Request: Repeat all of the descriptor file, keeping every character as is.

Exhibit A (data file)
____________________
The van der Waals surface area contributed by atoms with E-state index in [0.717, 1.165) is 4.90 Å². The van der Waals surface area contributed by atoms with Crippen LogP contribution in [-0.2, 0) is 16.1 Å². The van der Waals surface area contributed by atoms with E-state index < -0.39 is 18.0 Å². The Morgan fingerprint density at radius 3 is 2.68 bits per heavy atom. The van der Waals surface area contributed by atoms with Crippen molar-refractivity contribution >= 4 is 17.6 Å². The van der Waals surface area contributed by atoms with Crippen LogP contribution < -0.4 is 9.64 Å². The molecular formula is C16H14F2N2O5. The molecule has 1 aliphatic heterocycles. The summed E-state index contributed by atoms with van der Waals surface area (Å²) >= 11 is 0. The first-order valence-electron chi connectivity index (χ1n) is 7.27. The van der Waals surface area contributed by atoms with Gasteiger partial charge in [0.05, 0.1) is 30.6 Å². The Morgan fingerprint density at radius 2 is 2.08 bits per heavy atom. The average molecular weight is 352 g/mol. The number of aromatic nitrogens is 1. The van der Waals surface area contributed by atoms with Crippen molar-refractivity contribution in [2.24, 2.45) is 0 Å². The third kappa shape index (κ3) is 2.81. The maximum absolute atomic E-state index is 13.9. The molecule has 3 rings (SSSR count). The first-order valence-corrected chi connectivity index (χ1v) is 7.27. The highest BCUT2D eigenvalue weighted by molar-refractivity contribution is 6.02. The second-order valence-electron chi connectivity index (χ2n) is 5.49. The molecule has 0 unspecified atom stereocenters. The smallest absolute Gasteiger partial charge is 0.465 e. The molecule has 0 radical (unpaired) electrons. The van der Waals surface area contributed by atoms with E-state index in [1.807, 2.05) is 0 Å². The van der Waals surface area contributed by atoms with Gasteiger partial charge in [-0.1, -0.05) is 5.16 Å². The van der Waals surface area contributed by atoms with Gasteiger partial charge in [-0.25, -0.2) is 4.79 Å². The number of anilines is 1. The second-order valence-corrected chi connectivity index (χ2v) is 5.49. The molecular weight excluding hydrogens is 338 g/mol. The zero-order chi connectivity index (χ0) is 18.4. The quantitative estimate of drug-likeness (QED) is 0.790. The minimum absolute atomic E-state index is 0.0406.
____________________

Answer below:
The van der Waals surface area contributed by atoms with E-state index in [0.717, 1.165) is 4.90 Å². The van der Waals surface area contributed by atoms with Crippen LogP contribution in [-0.2, 0) is 16.1 Å². The van der Waals surface area contributed by atoms with E-state index < -0.39 is 18.0 Å². The Morgan fingerprint density at radius 3 is 2.68 bits per heavy atom. The van der Waals surface area contributed by atoms with Crippen molar-refractivity contribution >= 4 is 17.6 Å². The van der Waals surface area contributed by atoms with Crippen LogP contribution < -0.4 is 9.64 Å². The molecular formula is C16H14F2N2O5. The molecule has 1 aliphatic heterocycles. The summed E-state index contributed by atoms with van der Waals surface area (Å²) >= 11 is 0. The first-order valence-electron chi connectivity index (χ1n) is 7.27. The van der Waals surface area contributed by atoms with Gasteiger partial charge in [0.05, 0.1) is 30.6 Å². The Morgan fingerprint density at radius 2 is 2.08 bits per heavy atom. The average molecular weight is 352 g/mol. The number of aromatic nitrogens is 1. The van der Waals surface area contributed by atoms with Crippen molar-refractivity contribution in [2.24, 2.45) is 0 Å². The third kappa shape index (κ3) is 2.81. The maximum absolute atomic E-state index is 13.9. The molecule has 3 rings (SSSR count). The first-order valence-corrected chi connectivity index (χ1v) is 7.27. The highest BCUT2D eigenvalue weighted by molar-refractivity contribution is 6.02. The second-order valence-electron chi connectivity index (χ2n) is 5.49. The molecule has 0 unspecified atom stereocenters. The smallest absolute Gasteiger partial charge is 0.465 e. The molecule has 0 radical (unpaired) electrons. The van der Waals surface area contributed by atoms with E-state index in [1.807, 2.05) is 0 Å². The van der Waals surface area contributed by atoms with Gasteiger partial charge in [-0.1, -0.05) is 5.16 Å². The van der Waals surface area contributed by atoms with Gasteiger partial charge in [-0.25, -0.2) is 4.79 Å². The number of anilines is 1. The second-order valence-corrected chi connectivity index (χ2v) is 5.49. The molecular weight excluding hydrogens is 338 g/mol. The zero-order chi connectivity index (χ0) is 18.4. The quantitative estimate of drug-likeness (QED) is 0.790. The minimum absolute atomic E-state index is 0.0406.